The Earth-Moon system has a past full of impacts and collisions, big forces, and oxygen isotopes, i.e., signatures. The Moon keeps the Earth from flipping over but is getting further away from it all the time. What will happen if the Moon is someday too far?
Through billions of years, our Earth and its moon have formed a team that makes life possible on Earth. The Moon slowed down Earth’s rotation and prolonged the days, and it creates the tides along with the Sun. What else does the Moon do for the Earth?
Stabilizing Earth’s Rotation Axis
If the Moon was not around, the Earth’s spin axis could be heavily influenced by the gravitational forces from other planets, and the climate could change. The Moon stabilizes the Earth’s rotation axis through the angular momentum.
To change a moving object’s angular momentum, a significant force called ‘torque’ should be applied to it. The force needs to be in the new intended direction, and big enough to compete with the amount of angular momentum. Where does the angular momentum in the Earth-Moon system come from?
Learn more about Humans on the Moon: A Never-Ending Story.
Earth’s Angular Momentum
Three factors lead to the angular momentum of our Earth and its moon:
- The Earth’s spin about its rotation axis
- The Moon’s spin about its rotation axis
- The Moon’s orbital motion
This is a transcript from the video series A Field Guide to the Planets. Watch it now, on Wondrium.
The last factor is the most effective one, being four times bigger than the Earth’s rotational angular momentum. This means changing Earth’s rotational axis requires a torque big enough to overcome the three factors mentioned, combined. The absence of a large moon could have led to considerable climate changes.
How Was the Moon Formed?
The Moon is not the same age as the Earth because it would be a large body too close to the Earth, and the primary solar system formation could not allow it. They would simply combine and form a bigger Earth, without any moon. The oldest rocks from the Moon date back to about 50 million years after Earth formation.
It is not easy to find out how the Moon was actually formed since all the analyses are based on observations and pieces of evidence collected billions of years after formation. Thus, there are some theories, the best of which is called the Giant Impact Hypothesis.
Learn more about how planets migrated in our Early solar system.
The Giant Impact Hypothesis
The base of this theory is that a giant impact occurred between a Mars-sized protoplanet, called Theia, and the proto-Earth. Theia broke into pieces after the impact, and the Earth absorbed most of it. However, a small amount of Theia’s material remained, which was a bit bigger than the lunar mass. This mass was caught in a disk orbiting the Earth and eventually coalesced into the Moon.
Observations, calculations, and computer simulations so far approve the theory. It also explains the Moon’s composition and its tiny iron core: Theia’s solid iron core merged with the Earth’s, and the lighter material from the mantle of both planets, with less iron, flew away into the orbit. Another fact is that the Moon’s isotope signature is the same as the Earth.
The Moon’s Isotope Signature
Every planet in the solar system has a unique ratio of oxygen isotopes, and the Moon’s is extremely similar to the Earth’s. The oxygen isotopes are normally different enough to help us identify where the meteorites come from. There are two possibilities to explain this similarity.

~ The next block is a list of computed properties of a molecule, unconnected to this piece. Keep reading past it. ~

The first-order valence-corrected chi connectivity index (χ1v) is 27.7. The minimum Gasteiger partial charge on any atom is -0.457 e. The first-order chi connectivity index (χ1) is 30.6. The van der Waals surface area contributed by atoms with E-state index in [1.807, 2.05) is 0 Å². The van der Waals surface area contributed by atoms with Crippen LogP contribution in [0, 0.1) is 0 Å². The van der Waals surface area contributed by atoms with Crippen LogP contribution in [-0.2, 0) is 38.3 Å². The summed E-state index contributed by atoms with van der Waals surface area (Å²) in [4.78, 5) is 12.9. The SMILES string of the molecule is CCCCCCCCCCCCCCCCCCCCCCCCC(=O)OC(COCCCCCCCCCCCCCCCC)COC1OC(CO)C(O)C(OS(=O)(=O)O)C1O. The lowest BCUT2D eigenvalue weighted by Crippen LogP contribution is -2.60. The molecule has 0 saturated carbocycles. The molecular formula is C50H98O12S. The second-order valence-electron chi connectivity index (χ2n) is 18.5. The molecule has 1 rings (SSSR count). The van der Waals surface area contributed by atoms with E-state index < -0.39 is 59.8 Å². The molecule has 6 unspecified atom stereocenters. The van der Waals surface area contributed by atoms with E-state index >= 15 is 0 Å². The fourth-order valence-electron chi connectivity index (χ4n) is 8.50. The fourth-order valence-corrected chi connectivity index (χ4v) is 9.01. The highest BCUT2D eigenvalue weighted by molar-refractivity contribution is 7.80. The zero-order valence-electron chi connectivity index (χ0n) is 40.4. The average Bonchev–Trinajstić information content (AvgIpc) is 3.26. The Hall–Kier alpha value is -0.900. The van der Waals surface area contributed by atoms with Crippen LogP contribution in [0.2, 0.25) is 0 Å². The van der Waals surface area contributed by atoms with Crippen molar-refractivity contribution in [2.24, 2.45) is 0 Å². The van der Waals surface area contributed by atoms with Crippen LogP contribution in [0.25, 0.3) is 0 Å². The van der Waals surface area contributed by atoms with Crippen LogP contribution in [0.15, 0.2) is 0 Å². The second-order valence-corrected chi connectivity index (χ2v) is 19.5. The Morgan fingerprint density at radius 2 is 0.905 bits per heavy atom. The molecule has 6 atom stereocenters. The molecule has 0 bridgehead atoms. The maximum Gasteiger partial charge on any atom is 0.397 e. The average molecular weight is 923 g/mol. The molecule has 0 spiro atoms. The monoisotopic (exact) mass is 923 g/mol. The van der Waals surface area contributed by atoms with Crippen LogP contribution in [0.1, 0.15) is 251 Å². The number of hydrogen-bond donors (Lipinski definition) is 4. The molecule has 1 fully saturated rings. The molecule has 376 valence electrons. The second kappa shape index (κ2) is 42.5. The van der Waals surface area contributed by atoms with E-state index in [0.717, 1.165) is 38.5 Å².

The first theory is that Theia was formed so close to Earth that they were made of the same material. However, this makes explaining the impact and the rest of what happened difficultly. The second possibility is the exchange of material between the Earth and the Moon-forming disk after the Theia impact, which is more logical. Whichever the process, the Moon was formed incomparably fast!
It took one month to one year for the Moon to be formed, while the Earth took millions of years. The reason is perhaps that after the impact, the Moon was hot enough to have a 200- to 300-kilometer thick molten crust. This is evident in the igneous rock, called anorthosite, mostly forming the moon. What about the future?
Learn more about orbiting Earth: Up through the atmosphere.
The Future of the Earth-Moon System
The Moon is moving away from the Earth slowly. One day, maybe in 600 million years, it will be too small to create a total solar eclipse. What if it gets too far to be out of Earth’s gravitational reach?
As the Earth’s spin is slowing down, once a day on Earth equals the Moon’s orbital period, the effect of the tidal forces would stop. Then, the Earth would become permanently aligned with the Moon’s tidal bulge, showing the Moon only one side. This strange occurrence takes at least 50 billion years from now when the Sun has already become a red giant.
Thus, we do not need to worry about the future of the Earth-Moon system. Things will work out just fine until life goes on.
Common Questions about the Earth-Moon System
The Moon was formed a little while after the Earth, and the two began affecting each other immediately. These effects stabilized conditions and made significant changes in both bodies. This team of two is called the Earth-Moon System.
The Moon is located almost 60 Earth radii away from the Earth. This makes the entire Earth-Moon system as big as one-third of the Sun.
The moon stabilizes Earth’s orbit and keeps its conditions stable. Without the Earth-Moon system, the Earth would even face radical climate changes every few hundred years. Thus, life would have probably been significantly changed, if not destroyed.
Other than tides and keeping water on Earth the way it is, the Earth-Moon system has kept our planet’s rotation axis stable and right for life to continue.